Even though the majority of new calipers are digital, a purely mechanical Vernier caliper still has it's place in the workshop.

Unlike digital or dial counterparts a Vernier caliper:

  • will stay accurate and precise for decades,
  • isn't affected by temperature,
  • works underwater,
  • doesn't require batteries,
  • can be frozen, boiled, buried, burnt or greased and it will still work,
  • isn't affected by strong magnetic field and
  • dropping it will likely not damage it in any way.

This caliper given to me by my father-in-law is a case in point. He worked as a construction engineer, but has been retired for 20 years now. He used this caliper when he was still employed, so I wouldn't be surprised if it's much older than me and I'm in my mid 30's. However, it still works without fail as the day it left the factory (which itself is probably long gone). These things simply last forever.

Despite their daunting look, a Vernier caliper is easy to use and allows for high accuracy, high precision measurements.

You can measure three different dimensions; external using the larger jaws, internal using the smaller jaws and depth using the probe at the end. You'll read the measurements for all three in exactly the same way.

Measuring external dimensions.
Measuring internal dimensions.
Measuring depth.

The main scale is used to read millimetres and the Vernier scale is used for micrometres.

The numbers on the main scale represent centimetres (also inches on the upper part). Each mark on the main scale is 1 millimetre. The numbers on the Vernier scale represent micrometres. Each mark is 20 micrometres (or 0,02 millimetres).

How to measure

Gently close the jaws around the object that you're trying to measure. Since we're looking for sub-millimetre results, pressing too hard against the object can negatively affect the measurement.

Next, find the position of the 0 on the Vernier scale and notice where it falls on the main scale. Do not look at the edge, but only at the 0 mark! This will give you the millimetre part of your measurement.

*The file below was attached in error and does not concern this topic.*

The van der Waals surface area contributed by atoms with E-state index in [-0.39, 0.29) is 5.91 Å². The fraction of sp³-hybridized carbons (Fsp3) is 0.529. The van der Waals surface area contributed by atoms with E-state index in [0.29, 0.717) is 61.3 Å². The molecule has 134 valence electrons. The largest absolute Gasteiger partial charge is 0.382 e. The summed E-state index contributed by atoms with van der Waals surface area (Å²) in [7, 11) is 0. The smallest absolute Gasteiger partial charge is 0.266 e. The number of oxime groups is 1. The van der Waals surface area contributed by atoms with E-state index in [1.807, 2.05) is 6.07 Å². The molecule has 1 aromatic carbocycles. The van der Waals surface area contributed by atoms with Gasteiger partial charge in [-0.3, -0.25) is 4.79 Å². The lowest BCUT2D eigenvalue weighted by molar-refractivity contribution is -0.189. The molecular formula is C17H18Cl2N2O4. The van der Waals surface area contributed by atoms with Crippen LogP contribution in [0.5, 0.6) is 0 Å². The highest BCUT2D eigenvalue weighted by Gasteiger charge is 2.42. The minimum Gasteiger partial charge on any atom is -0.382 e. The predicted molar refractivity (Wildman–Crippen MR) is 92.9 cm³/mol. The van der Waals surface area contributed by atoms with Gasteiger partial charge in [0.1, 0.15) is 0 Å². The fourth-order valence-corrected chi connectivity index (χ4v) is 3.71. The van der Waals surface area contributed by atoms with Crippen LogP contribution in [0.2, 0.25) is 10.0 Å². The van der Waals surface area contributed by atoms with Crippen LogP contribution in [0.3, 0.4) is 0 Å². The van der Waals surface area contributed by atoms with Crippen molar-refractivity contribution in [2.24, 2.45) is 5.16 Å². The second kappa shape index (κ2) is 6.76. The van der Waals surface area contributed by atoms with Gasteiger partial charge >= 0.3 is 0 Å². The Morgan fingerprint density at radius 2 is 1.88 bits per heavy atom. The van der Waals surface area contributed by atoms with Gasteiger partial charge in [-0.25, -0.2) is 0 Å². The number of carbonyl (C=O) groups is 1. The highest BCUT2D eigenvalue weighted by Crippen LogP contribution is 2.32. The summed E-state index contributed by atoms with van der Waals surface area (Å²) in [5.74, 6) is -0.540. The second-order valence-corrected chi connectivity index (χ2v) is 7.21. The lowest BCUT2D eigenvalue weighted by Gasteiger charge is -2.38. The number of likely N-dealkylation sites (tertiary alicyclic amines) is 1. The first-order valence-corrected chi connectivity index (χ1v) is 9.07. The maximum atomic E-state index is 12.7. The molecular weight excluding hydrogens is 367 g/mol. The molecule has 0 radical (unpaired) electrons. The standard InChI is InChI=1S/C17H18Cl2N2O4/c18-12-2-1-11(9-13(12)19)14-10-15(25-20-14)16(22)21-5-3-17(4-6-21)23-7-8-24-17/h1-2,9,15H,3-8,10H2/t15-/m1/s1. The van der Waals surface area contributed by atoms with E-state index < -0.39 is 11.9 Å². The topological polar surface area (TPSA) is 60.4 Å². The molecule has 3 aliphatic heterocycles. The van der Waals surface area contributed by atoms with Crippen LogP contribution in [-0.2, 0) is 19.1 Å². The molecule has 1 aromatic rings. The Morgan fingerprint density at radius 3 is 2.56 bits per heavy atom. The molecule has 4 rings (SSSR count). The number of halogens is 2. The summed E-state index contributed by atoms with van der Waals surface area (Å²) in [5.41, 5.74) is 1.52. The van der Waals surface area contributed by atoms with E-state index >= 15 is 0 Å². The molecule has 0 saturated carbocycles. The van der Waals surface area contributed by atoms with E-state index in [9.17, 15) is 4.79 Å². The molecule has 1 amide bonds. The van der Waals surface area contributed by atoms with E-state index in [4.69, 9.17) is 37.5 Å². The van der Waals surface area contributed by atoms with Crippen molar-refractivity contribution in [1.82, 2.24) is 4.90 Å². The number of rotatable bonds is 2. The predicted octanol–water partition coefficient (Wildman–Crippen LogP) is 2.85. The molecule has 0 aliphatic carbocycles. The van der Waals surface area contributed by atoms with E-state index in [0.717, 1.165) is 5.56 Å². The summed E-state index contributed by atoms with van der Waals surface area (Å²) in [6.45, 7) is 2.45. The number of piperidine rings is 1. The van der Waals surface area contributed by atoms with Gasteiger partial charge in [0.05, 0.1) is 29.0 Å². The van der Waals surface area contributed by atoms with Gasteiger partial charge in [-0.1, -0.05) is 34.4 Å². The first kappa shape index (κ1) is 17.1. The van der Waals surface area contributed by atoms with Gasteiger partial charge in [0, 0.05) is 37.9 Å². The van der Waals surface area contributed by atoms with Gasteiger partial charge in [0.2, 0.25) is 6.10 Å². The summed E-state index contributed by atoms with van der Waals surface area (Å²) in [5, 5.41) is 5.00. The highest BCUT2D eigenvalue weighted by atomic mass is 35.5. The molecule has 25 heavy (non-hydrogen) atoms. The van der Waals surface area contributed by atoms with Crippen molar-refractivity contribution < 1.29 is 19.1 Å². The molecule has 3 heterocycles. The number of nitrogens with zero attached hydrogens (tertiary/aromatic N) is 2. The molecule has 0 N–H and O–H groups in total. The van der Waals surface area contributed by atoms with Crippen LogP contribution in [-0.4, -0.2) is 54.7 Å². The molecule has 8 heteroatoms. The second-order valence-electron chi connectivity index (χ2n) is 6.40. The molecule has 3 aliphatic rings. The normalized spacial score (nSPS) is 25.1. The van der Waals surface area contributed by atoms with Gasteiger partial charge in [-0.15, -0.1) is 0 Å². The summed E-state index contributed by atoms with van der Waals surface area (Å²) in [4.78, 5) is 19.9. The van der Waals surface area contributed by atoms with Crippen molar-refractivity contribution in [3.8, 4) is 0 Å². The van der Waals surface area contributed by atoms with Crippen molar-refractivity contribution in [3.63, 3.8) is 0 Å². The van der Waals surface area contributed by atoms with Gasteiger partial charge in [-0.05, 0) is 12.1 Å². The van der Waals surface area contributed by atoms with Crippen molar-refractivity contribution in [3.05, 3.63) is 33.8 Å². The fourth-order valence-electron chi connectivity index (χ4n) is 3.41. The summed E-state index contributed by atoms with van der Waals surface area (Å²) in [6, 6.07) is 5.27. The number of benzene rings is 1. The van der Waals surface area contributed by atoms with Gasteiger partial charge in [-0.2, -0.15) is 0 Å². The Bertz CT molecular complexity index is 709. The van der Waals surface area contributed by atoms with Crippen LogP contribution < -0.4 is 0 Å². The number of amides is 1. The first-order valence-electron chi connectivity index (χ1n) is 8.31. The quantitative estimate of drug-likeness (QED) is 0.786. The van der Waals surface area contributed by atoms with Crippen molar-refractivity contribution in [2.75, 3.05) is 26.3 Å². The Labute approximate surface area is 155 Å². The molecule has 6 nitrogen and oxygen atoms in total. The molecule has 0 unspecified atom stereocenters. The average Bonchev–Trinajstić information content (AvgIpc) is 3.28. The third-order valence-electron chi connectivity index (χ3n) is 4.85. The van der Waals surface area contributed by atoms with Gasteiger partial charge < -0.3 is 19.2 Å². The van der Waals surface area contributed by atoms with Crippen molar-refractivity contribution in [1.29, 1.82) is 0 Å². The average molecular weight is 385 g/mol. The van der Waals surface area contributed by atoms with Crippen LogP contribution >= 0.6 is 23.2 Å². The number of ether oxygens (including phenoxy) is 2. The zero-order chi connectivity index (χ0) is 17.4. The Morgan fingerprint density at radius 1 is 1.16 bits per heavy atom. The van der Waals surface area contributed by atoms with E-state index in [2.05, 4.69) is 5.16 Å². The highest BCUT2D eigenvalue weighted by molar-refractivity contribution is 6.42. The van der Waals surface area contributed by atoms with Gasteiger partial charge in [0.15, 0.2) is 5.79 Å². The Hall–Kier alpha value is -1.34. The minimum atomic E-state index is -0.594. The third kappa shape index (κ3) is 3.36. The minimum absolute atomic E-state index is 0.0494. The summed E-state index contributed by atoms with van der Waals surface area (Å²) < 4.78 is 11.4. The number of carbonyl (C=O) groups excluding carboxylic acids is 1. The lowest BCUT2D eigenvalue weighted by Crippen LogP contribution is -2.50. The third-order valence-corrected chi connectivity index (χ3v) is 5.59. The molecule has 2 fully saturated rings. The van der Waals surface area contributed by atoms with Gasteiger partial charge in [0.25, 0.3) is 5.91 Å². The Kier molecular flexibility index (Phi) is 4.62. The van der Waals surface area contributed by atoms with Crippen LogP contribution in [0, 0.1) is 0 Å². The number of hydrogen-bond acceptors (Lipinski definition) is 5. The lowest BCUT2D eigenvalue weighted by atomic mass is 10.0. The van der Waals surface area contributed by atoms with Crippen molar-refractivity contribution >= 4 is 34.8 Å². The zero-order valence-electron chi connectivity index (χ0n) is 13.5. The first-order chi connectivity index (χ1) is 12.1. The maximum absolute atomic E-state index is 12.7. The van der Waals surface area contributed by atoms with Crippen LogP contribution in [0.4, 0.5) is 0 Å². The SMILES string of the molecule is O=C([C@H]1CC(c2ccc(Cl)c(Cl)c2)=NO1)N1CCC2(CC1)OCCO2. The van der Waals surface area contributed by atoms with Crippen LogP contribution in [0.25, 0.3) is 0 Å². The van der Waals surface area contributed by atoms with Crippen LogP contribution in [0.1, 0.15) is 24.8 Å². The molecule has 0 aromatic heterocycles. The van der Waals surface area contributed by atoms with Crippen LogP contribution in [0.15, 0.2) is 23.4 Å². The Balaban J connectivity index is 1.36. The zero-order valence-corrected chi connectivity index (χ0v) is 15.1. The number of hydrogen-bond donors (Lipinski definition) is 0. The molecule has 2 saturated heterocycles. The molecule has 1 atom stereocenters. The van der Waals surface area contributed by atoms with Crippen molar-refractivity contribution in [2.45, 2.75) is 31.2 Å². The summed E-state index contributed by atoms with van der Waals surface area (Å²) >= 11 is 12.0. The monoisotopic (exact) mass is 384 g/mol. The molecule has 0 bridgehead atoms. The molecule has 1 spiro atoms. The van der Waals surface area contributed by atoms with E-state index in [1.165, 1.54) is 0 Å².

Vernier 0 is between 5mm and 6mm on the main scale.

In the photo above, the 0 falls between 5mm and 6mm so the final result will be within this range. You can already estimate if it's closer to 5mm or 6mm by whichever is closer to the 0.

In this case, the Vernier 0 is closer to 5, so we can estimate the final result with be around 5,2mm.
Here, the Vernier 0 is closer to 6mm, so we can estimate a final result of around 5,8mm.

Finally, find the tick mark on the Vernier scale that best aligns with one of the markings on the main scale. You already have an estimated guess from the main scale. In the photo below, the Vernier 0 is closer to 5mm on the main scale, so look at the left half on the Vernier scale. Each mark between the numbers on the Vernier scale represents 0,02mm. This will give you the micrometres part of the result.

Main and Vernier marks align best at this point. Because each mark on the Vernier scale is 0,02 and the highlighted mark is 4 spaces to the right of 2 (or, alternatively, 1 space left of 3), we read it as ,28mm.

To get the final measurement, simply combine the two numbers together, separated by a decimal point.

Calipers of lesser quality will have a so called zero error. If you close the jaws completely, the 0 marks on main and Vernier scales should align perfectly.

A high quality caliper, like this one, has no zero error.

If they don't, calculate the value as you did before (but with the jaws completely closed) and write it down somewhere. Then, subtract that value from each of your future measurements to compensate for the zero error.

More examples

We read 6 at the end because the marks align at 3 spaces right of the 7 on the Vernier scale. It is just a coincidence that they also align with the 6 on the main scale!
If the marks align at the last 0 on the Vernier scale, then the micrometres part is exactly 0.

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